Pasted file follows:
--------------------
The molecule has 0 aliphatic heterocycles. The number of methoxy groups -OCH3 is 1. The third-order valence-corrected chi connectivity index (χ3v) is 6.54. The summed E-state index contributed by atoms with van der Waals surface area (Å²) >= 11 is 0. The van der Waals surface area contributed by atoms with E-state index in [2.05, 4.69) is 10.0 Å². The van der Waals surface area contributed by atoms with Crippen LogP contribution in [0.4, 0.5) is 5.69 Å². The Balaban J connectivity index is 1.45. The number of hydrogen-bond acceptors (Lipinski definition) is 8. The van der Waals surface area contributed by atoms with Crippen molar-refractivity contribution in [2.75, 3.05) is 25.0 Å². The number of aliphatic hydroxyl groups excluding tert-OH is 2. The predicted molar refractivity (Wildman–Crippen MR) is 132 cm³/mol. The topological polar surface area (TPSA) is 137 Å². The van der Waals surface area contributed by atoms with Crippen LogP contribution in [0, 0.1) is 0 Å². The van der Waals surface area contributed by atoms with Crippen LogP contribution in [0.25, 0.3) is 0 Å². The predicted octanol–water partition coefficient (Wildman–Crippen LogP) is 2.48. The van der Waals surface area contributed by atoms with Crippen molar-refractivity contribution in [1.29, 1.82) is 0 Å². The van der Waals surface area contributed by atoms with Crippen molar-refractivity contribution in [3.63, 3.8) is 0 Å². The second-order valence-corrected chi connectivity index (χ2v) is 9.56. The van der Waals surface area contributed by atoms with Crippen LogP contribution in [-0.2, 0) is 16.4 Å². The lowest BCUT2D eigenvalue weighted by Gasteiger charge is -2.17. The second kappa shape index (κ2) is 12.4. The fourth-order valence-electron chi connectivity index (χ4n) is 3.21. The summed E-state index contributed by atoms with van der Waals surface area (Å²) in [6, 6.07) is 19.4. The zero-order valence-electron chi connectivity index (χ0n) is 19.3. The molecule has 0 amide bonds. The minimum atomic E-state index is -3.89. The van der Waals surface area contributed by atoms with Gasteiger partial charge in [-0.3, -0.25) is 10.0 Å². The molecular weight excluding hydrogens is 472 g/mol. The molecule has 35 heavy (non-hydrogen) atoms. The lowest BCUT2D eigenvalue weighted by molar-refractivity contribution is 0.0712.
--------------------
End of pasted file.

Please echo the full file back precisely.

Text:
The molecule has 0 aliphatic heterocycles. The number of methoxy groups -OCH3 is 1. The third-order valence-corrected chi connectivity index (χ3v) is 6.54. The summed E-state index contributed by atoms with van der Waals surface area (Å²) >= 11 is 0. The van der Waals surface area contributed by atoms with E-state index in [2.05, 4.69) is 10.0 Å². The van der Waals surface area contributed by atoms with Crippen LogP contribution in [0.4, 0.5) is 5.69 Å². The Balaban J connectivity index is 1.45. The number of hydrogen-bond acceptors (Lipinski definition) is 8. The van der Waals surface area contributed by atoms with Crippen molar-refractivity contribution in [2.75, 3.05) is 25.0 Å². The number of aliphatic hydroxyl groups excluding tert-OH is 2. The predicted molar refractivity (Wildman–Crippen MR) is 132 cm³/mol. The topological polar surface area (TPSA) is 137 Å². The van der Waals surface area contributed by atoms with Crippen LogP contribution in [0, 0.1) is 0 Å². The van der Waals surface area contributed by atoms with Crippen LogP contribution in [0.25, 0.3) is 0 Å². The predicted octanol–water partition coefficient (Wildman–Crippen LogP) is 2.48. The van der Waals surface area contributed by atoms with Crippen molar-refractivity contribution in [1.29, 1.82) is 0 Å². The van der Waals surface area contributed by atoms with Crippen molar-refractivity contribution in [3.63, 3.8) is 0 Å². The second-order valence-corrected chi connectivity index (χ2v) is 9.56. The van der Waals surface area contributed by atoms with Crippen LogP contribution in [-0.2, 0) is 16.4 Å². The lowest BCUT2D eigenvalue weighted by Gasteiger charge is -2.17. The second kappa shape index (κ2) is 12.4. The fourth-order valence-electron chi connectivity index (χ4n) is 3.21. The summed E-state index contributed by atoms with van der Waals surface area (Å²) in [6, 6.07) is 19.4. The zero-order valence-electron chi connectivity index (χ0n) is 19.3. The molecule has 0 amide bonds. The minimum atomic E-state index is -3.89. The van der Waals surface area contributed by atoms with Gasteiger partial charge in [-0.3, -0.25) is 10.0 Å². The molecular weight excluding hydrogens is 472 g/mol. The molecule has 35 heavy (non-hydrogen) atoms. The lowest BCUT2D eigenvalue weighted by molar-refractivity contribution is 0.0712.